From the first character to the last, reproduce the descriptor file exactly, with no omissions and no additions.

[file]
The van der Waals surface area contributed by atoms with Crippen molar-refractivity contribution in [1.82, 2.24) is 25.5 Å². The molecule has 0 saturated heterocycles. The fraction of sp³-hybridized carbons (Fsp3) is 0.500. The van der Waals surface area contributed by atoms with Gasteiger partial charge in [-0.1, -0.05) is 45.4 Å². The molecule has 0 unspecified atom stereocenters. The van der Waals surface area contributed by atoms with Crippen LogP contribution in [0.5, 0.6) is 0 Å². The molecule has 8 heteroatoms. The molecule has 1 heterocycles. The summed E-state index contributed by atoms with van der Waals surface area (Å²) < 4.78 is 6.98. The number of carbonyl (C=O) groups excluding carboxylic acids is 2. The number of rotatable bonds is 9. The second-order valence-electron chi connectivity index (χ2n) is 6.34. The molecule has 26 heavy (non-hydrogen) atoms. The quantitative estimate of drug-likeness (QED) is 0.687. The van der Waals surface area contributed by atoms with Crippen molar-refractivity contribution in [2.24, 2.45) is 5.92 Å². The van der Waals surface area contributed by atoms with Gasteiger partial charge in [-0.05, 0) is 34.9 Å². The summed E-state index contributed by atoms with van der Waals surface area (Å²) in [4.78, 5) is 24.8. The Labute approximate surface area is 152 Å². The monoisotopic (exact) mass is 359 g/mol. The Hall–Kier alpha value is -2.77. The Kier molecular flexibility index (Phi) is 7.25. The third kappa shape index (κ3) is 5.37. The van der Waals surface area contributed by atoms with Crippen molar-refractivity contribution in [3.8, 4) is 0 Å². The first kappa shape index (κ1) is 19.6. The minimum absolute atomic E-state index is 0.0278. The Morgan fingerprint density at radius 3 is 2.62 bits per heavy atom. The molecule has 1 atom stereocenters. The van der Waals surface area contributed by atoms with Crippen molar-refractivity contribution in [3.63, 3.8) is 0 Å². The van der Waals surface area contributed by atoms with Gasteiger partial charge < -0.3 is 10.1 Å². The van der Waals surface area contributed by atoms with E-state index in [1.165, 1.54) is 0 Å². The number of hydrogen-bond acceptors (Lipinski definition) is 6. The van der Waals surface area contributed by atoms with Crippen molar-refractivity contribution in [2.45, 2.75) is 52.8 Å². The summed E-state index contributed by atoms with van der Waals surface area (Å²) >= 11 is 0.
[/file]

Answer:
The van der Waals surface area contributed by atoms with Crippen molar-refractivity contribution in [1.82, 2.24) is 25.5 Å². The molecule has 0 saturated heterocycles. The fraction of sp³-hybridized carbons (Fsp3) is 0.500. The van der Waals surface area contributed by atoms with Gasteiger partial charge in [-0.1, -0.05) is 45.4 Å². The molecule has 0 unspecified atom stereocenters. The van der Waals surface area contributed by atoms with Crippen LogP contribution in [0.5, 0.6) is 0 Å². The molecule has 8 heteroatoms. The molecule has 1 heterocycles. The summed E-state index contributed by atoms with van der Waals surface area (Å²) < 4.78 is 6.98. The number of carbonyl (C=O) groups excluding carboxylic acids is 2. The number of rotatable bonds is 9. The second-order valence-electron chi connectivity index (χ2n) is 6.34. The molecule has 26 heavy (non-hydrogen) atoms. The quantitative estimate of drug-likeness (QED) is 0.687. The van der Waals surface area contributed by atoms with Crippen molar-refractivity contribution in [2.24, 2.45) is 5.92 Å². The van der Waals surface area contributed by atoms with Gasteiger partial charge in [-0.05, 0) is 34.9 Å². The summed E-state index contributed by atoms with van der Waals surface area (Å²) in [4.78, 5) is 24.8. The Labute approximate surface area is 152 Å². The monoisotopic (exact) mass is 359 g/mol. The Hall–Kier alpha value is -2.77. The Kier molecular flexibility index (Phi) is 7.25. The third kappa shape index (κ3) is 5.37. The van der Waals surface area contributed by atoms with Crippen molar-refractivity contribution in [3.8, 4) is 0 Å². The first kappa shape index (κ1) is 19.6. The minimum absolute atomic E-state index is 0.0278. The Morgan fingerprint density at radius 3 is 2.62 bits per heavy atom. The molecule has 1 atom stereocenters. The van der Waals surface area contributed by atoms with Crippen molar-refractivity contribution in [3.63, 3.8) is 0 Å². The van der Waals surface area contributed by atoms with Gasteiger partial charge < -0.3 is 10.1 Å². The van der Waals surface area contributed by atoms with E-state index in [1.165, 1.54) is 0 Å². The number of hydrogen-bond acceptors (Lipinski definition) is 6. The van der Waals surface area contributed by atoms with Crippen molar-refractivity contribution in [2.45, 2.75) is 52.8 Å². The summed E-state index contributed by atoms with van der Waals surface area (Å²) >= 11 is 0.